Student Loan Debt Forgiveness Scheme Bankruptcy Scam Warning Launched

A leading financial planning practice, Saint-Laurent Associates, has launched a new warning about student loan debt forgiveness scheme scams after a recent case gained national coverage.

Saint-Laurent Associates, a leading financial planning practice, has launched a new warning about student loan debt forgiveness scheme scams. The warning comes off the back of a recent case that gained national media coverage.

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The newly launched warning has been issued after a recent case highlighted an issue when discharging Student Loan Debt (SLD). The case has led to a rise in scammers telling students they can help to eliminate their debt through bankruptcy for a fee.

Saint-Laurent Associates says that while most debts can be discharged through bankruptcy, SLD is not one of them. To have SLD discharged in a bankruptcy case, people generally need to meet the requirements set by the Bruner test.

The criteria of the Bruner test are as follows: firstly, the borrower must be unable to maintain a minimum standard of living for themselves and their dependents if they are forced to repay their loans.

The second criterion states the current situation is likely to persist for a significant amount of the repayment period. The final aspect takes into consideration if the person involved has made repayments towards the loan in good faith.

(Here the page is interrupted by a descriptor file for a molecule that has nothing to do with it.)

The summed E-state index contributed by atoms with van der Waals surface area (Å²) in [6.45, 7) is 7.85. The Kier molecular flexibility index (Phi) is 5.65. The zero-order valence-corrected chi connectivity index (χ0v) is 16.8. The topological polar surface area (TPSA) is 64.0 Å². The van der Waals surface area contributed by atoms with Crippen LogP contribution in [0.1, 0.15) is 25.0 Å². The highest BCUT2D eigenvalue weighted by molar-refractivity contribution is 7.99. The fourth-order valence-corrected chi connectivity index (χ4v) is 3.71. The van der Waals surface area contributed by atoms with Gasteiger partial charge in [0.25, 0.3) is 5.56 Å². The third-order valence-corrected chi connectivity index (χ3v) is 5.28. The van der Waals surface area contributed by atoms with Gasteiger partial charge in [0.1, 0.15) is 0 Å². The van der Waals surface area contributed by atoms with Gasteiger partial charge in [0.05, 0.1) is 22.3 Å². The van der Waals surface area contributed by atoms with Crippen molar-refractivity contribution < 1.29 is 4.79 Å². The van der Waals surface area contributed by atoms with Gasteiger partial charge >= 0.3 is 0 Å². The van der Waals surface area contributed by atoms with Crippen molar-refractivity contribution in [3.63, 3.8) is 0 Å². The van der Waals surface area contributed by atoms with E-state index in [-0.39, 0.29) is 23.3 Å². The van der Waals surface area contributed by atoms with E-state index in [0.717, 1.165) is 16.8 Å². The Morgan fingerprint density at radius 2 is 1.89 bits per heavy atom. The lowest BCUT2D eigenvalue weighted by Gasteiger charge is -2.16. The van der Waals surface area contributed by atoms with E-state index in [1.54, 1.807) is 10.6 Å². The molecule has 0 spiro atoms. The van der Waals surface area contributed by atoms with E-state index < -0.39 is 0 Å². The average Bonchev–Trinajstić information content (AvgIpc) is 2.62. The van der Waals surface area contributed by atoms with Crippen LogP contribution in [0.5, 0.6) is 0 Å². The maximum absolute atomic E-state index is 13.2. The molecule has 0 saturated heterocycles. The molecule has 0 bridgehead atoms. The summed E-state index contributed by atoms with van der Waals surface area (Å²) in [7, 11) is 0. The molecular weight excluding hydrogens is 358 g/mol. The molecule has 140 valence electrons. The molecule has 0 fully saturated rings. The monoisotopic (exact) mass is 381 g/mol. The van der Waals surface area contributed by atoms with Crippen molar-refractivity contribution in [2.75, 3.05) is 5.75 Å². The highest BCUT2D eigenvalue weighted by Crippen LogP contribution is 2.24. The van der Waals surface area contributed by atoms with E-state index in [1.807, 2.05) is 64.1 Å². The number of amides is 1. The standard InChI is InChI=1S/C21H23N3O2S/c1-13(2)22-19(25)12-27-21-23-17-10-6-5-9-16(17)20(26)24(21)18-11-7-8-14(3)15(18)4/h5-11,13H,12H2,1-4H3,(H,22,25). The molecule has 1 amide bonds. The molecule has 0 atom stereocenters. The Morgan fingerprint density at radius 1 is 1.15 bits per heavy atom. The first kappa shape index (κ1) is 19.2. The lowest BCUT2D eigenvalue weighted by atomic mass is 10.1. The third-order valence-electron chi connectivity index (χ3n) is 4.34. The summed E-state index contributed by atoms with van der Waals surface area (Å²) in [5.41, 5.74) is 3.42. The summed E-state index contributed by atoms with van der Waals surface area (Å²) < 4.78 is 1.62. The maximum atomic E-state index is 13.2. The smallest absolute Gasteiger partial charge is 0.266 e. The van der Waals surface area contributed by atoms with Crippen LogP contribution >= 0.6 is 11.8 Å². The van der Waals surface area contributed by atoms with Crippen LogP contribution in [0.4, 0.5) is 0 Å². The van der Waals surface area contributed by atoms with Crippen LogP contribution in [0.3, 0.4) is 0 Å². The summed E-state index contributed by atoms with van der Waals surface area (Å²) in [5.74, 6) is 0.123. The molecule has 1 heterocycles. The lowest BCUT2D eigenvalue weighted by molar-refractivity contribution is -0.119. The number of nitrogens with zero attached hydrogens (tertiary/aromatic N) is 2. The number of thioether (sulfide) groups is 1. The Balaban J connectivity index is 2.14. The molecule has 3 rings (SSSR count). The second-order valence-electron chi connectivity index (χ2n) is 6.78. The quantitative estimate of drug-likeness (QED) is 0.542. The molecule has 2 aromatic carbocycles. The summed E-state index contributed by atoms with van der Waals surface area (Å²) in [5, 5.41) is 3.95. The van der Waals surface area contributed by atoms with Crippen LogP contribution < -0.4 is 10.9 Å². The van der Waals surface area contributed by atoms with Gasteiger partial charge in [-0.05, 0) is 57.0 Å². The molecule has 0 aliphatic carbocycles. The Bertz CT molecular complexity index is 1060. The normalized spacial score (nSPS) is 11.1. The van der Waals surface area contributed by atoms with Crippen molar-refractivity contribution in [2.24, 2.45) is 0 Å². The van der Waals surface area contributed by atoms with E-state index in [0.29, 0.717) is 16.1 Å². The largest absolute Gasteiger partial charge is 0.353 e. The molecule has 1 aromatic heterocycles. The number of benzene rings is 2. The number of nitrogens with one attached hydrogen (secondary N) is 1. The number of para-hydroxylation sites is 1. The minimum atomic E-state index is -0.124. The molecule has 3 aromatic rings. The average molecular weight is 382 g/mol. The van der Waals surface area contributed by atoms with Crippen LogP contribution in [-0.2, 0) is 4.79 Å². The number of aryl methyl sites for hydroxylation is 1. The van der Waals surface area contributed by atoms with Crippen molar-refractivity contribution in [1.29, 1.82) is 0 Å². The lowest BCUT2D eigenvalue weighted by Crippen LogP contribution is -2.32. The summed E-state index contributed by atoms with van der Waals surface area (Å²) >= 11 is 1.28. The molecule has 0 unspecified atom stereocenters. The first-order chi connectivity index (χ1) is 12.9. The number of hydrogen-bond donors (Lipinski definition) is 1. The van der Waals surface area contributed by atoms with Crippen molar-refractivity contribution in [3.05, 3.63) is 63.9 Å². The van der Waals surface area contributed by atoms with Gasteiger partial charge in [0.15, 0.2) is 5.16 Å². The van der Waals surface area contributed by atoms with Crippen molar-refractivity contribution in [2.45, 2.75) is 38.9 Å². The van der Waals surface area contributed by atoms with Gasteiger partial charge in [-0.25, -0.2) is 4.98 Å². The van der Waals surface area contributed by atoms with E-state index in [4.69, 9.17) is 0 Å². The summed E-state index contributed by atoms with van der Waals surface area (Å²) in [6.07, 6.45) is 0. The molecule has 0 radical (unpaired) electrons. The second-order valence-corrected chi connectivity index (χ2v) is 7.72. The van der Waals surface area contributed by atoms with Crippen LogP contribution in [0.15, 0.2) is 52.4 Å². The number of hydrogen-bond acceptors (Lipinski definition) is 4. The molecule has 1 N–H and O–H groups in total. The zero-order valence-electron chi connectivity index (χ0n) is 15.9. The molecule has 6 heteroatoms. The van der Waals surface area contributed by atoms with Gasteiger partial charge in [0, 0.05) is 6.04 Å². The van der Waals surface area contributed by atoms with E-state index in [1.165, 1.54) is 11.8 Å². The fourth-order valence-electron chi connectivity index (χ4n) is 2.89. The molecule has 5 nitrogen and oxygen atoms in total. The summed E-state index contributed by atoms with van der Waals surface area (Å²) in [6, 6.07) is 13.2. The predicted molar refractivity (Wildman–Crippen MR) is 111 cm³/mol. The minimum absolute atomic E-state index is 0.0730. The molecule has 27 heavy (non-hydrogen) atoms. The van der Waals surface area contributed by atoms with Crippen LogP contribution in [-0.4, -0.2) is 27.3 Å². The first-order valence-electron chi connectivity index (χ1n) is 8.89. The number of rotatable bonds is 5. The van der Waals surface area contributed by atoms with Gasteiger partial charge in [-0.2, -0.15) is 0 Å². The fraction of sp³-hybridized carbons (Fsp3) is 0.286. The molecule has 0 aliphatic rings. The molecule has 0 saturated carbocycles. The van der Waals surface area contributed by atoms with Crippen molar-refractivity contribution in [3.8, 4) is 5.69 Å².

Many authorities will challenge the three-pronged test. There have been instances where a debate has ensued over what borrowers can spend their money on while claiming they do not meet the minimum standard of living.

Regardless of whether people meet the three criteria set out, it is very difficult to get student loan debt discharged through bankruptcy. Furthermore, in any personal finance situation, bankruptcy should arguably only be viewed as a final resort as it can cause long lasting financial setbacks.

A company representative said: “Many people feel overwhelmed by their student loan debt. Unfortunately, scammers know this and will try to take advantage of your vulnerable situation, which is why we are issuing this warning now.”

“The worst-case scenario is that people will pay scammers a ‘fee’ for absolutely nothing, leaving them out of pocket and with mounting debts to cover. In any stressful monetary situation, we highly recommend seeking professional advice to discuss your options,” they added.

To read the guide in full, interested parties are invited to visit the link provided. Alternatively, view the website here

Release ID: 88985275